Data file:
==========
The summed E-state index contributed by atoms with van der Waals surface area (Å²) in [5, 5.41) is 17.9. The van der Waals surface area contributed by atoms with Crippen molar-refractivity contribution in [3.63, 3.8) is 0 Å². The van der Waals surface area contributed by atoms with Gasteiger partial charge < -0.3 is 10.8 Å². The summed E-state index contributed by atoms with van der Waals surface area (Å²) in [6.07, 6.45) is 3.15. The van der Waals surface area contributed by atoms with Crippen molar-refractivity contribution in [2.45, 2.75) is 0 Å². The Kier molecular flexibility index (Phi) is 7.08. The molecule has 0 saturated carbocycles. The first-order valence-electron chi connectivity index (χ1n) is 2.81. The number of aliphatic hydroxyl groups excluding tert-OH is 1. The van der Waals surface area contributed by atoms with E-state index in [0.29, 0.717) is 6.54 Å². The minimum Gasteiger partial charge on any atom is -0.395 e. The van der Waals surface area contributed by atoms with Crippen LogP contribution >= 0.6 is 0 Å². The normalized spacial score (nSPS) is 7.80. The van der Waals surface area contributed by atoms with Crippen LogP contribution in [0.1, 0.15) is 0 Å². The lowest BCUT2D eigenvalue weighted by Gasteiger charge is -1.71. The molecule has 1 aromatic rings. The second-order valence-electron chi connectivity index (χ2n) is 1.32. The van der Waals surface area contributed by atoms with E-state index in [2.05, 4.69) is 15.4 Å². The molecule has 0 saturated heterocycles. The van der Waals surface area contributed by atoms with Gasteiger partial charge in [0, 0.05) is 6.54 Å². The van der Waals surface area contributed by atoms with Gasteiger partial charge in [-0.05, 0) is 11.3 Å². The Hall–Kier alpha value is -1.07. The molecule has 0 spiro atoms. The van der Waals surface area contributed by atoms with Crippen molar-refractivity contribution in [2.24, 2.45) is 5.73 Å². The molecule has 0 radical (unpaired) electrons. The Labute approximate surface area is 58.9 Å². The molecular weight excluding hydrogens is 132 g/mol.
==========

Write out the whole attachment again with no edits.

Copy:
The summed E-state index contributed by atoms with van der Waals surface area (Å²) in [5, 5.41) is 17.9. The van der Waals surface area contributed by atoms with Crippen molar-refractivity contribution in [3.63, 3.8) is 0 Å². The van der Waals surface area contributed by atoms with Gasteiger partial charge < -0.3 is 10.8 Å². The summed E-state index contributed by atoms with van der Waals surface area (Å²) in [6.07, 6.45) is 3.15. The van der Waals surface area contributed by atoms with Crippen molar-refractivity contribution in [2.45, 2.75) is 0 Å². The Kier molecular flexibility index (Phi) is 7.08. The molecule has 0 saturated carbocycles. The first-order valence-electron chi connectivity index (χ1n) is 2.81. The number of aliphatic hydroxyl groups excluding tert-OH is 1. The van der Waals surface area contributed by atoms with E-state index in [0.29, 0.717) is 6.54 Å². The minimum Gasteiger partial charge on any atom is -0.395 e. The van der Waals surface area contributed by atoms with Crippen LogP contribution >= 0.6 is 0 Å². The normalized spacial score (nSPS) is 7.80. The van der Waals surface area contributed by atoms with Crippen LogP contribution in [0.1, 0.15) is 0 Å². The lowest BCUT2D eigenvalue weighted by Gasteiger charge is -1.71. The molecule has 1 aromatic rings. The second-order valence-electron chi connectivity index (χ2n) is 1.32. The van der Waals surface area contributed by atoms with E-state index in [2.05, 4.69) is 15.4 Å². The molecule has 0 saturated heterocycles. The van der Waals surface area contributed by atoms with Gasteiger partial charge in [0, 0.05) is 6.54 Å². The van der Waals surface area contributed by atoms with Gasteiger partial charge in [-0.05, 0) is 11.3 Å². The Hall–Kier alpha value is -1.07. The molecule has 0 spiro atoms. The van der Waals surface area contributed by atoms with Crippen molar-refractivity contribution in [2.24, 2.45) is 5.73 Å². The molecule has 0 radical (unpaired) electrons. The Labute approximate surface area is 58.9 Å². The molecular weight excluding hydrogens is 132 g/mol.